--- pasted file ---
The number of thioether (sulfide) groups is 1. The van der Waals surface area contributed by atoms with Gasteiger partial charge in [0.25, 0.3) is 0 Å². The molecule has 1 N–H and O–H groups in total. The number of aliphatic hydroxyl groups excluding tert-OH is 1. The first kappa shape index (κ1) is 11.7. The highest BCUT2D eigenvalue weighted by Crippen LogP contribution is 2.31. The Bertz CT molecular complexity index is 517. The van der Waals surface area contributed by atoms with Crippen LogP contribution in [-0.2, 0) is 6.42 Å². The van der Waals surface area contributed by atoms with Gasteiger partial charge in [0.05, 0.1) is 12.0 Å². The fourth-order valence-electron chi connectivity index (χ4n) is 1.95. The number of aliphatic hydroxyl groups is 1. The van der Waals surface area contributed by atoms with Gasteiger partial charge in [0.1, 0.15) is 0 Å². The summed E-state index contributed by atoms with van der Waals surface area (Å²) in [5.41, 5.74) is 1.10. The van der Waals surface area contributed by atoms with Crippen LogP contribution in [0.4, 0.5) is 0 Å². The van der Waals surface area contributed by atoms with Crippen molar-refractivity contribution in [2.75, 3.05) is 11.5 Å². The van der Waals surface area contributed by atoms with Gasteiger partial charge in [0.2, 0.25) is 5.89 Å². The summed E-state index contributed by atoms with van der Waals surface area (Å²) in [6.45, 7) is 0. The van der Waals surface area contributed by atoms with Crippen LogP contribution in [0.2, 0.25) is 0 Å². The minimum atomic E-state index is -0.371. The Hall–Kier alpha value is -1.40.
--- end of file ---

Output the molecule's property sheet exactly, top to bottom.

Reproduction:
The number of thioether (sulfide) groups is 1. The van der Waals surface area contributed by atoms with Gasteiger partial charge in [0.25, 0.3) is 0 Å². The molecule has 1 N–H and O–H groups in total. The number of aliphatic hydroxyl groups excluding tert-OH is 1. The first kappa shape index (κ1) is 11.7. The highest BCUT2D eigenvalue weighted by Crippen LogP contribution is 2.31. The Bertz CT molecular complexity index is 517. The van der Waals surface area contributed by atoms with Crippen LogP contribution in [-0.2, 0) is 6.42 Å². The van der Waals surface area contributed by atoms with Gasteiger partial charge in [0.05, 0.1) is 12.0 Å². The fourth-order valence-electron chi connectivity index (χ4n) is 1.95. The number of aliphatic hydroxyl groups is 1. The van der Waals surface area contributed by atoms with Gasteiger partial charge in [0.1, 0.15) is 0 Å². The summed E-state index contributed by atoms with van der Waals surface area (Å²) in [5.41, 5.74) is 1.10. The van der Waals surface area contributed by atoms with Crippen LogP contribution in [0.4, 0.5) is 0 Å². The van der Waals surface area contributed by atoms with Crippen molar-refractivity contribution in [2.75, 3.05) is 11.5 Å². The van der Waals surface area contributed by atoms with Gasteiger partial charge in [0.2, 0.25) is 5.89 Å². The summed E-state index contributed by atoms with van der Waals surface area (Å²) in [6.45, 7) is 0. The van der Waals surface area contributed by atoms with Crippen LogP contribution in [0.2, 0.25) is 0 Å². The minimum atomic E-state index is -0.371. The Hall–Kier alpha value is -1.40.